“This car has passed a 70-point mechanical inspection and will be cleaned before delivery. If you would like any additional work that is not covered under your warranty, we can help arrange service after delivery for an added cost.”
Tesla salespeople have been telling buyers that the automaker is still making sure that the vehicles are up to their standards for the warranty, but they are not fixing cosmetic issues anymore.
These changes come a time where the company is about to receive a massive inflow of vehicle inventory from three-year leases that started in 2015:
Tesla has changed its ‘certified pre-owned’ (used) vehicle policy this week to stop “refurbishing” its used cars just ahead of them receiving a big influx of vehicles as more 3-year leases are ending. The automaker had launched the program 3 years ago and it has been tuning it over the last two years.
Previously, certified preowned Tesla vehicles not only underwent a inspection to check the mechanics and operation of the vehicle, but they also underwent a cosmetic clean up. The cosmetic cleanup always seemed like an absolute necessity, especially given the fact that Tesla buyers are actually unable to view pictures of the certified preowned vehicles that they’re purchasing:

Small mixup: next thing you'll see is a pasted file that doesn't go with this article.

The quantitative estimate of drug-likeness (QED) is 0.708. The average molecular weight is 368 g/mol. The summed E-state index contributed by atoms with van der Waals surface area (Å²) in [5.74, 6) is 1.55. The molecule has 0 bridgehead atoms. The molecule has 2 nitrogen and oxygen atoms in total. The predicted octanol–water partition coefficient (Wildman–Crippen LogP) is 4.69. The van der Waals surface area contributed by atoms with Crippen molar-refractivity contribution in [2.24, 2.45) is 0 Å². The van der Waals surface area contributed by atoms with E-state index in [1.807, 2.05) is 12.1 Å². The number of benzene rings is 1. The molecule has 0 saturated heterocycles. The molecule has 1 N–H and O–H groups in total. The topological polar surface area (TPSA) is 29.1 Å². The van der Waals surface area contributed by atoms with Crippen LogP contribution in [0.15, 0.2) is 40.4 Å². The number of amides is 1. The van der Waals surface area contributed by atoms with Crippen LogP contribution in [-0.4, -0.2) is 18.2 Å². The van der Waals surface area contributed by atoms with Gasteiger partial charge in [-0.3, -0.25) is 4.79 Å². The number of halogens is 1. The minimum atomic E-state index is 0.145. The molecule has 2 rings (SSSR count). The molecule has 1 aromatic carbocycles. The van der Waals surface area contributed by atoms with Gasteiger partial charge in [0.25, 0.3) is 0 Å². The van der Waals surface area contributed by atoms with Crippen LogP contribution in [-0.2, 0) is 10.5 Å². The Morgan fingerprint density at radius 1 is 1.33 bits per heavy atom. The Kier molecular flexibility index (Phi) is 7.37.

The cars with this new warning still don’t have real pictures of the actual vehicle, but instead only renderings of the vehicle’s configuration.
Tesla told Electrek that they are soon going to make it easier to request real pictures of listed vehicles.
The change comes as Tesla is getting more and more used vehicles, especially after 3-year leases from 2015 when Tesla started ramping up production significantly and also making strides with its leasing program.
On top of that, the company is still selling these vehicles at premium prices, which the Elecktrek article hilariously calls "value retention":
With the increased inventory and the lack of “refurbishing”, a decrease in price would be expected, but Tesla used vehicles have historically been very good at value retention.